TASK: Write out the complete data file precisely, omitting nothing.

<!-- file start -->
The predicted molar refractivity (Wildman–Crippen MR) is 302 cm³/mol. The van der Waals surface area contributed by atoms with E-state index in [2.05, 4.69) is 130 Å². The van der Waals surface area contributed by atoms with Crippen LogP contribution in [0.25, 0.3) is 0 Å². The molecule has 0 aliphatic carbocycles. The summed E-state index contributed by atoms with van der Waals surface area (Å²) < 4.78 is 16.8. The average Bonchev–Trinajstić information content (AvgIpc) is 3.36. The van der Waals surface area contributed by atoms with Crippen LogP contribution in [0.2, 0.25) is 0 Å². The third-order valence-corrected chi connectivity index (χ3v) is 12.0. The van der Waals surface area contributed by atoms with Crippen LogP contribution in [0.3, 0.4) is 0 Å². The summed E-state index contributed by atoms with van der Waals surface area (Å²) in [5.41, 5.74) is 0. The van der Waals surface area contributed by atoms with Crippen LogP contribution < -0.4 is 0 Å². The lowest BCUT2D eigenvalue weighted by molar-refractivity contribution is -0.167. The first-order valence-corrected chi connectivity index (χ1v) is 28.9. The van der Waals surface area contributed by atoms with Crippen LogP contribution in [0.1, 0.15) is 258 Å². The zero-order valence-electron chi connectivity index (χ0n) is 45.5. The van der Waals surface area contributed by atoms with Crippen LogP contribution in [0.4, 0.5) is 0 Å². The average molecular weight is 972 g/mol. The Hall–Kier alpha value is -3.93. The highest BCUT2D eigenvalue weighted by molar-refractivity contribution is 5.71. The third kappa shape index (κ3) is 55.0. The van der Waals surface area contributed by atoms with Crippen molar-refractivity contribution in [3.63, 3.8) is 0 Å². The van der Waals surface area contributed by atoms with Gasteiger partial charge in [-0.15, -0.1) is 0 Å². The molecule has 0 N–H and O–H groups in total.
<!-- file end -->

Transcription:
The predicted molar refractivity (Wildman–Crippen MR) is 302 cm³/mol. The van der Waals surface area contributed by atoms with E-state index in [2.05, 4.69) is 130 Å². The van der Waals surface area contributed by atoms with Crippen LogP contribution in [0.25, 0.3) is 0 Å². The molecule has 0 aliphatic carbocycles. The summed E-state index contributed by atoms with van der Waals surface area (Å²) < 4.78 is 16.8. The average Bonchev–Trinajstić information content (AvgIpc) is 3.36. The van der Waals surface area contributed by atoms with Crippen LogP contribution in [0.2, 0.25) is 0 Å². The third-order valence-corrected chi connectivity index (χ3v) is 12.0. The van der Waals surface area contributed by atoms with Crippen LogP contribution in [0.3, 0.4) is 0 Å². The summed E-state index contributed by atoms with van der Waals surface area (Å²) in [5.41, 5.74) is 0. The van der Waals surface area contributed by atoms with Crippen LogP contribution < -0.4 is 0 Å². The lowest BCUT2D eigenvalue weighted by molar-refractivity contribution is -0.167. The first-order valence-corrected chi connectivity index (χ1v) is 28.9. The van der Waals surface area contributed by atoms with Crippen LogP contribution in [0.1, 0.15) is 258 Å². The zero-order valence-electron chi connectivity index (χ0n) is 45.5. The van der Waals surface area contributed by atoms with Crippen LogP contribution in [0.4, 0.5) is 0 Å². The average molecular weight is 972 g/mol. The Hall–Kier alpha value is -3.93. The highest BCUT2D eigenvalue weighted by molar-refractivity contribution is 5.71. The third kappa shape index (κ3) is 55.0. The van der Waals surface area contributed by atoms with Crippen molar-refractivity contribution in [3.63, 3.8) is 0 Å². The van der Waals surface area contributed by atoms with Gasteiger partial charge in [-0.15, -0.1) is 0 Å². The molecule has 0 N–H and O–H groups in total.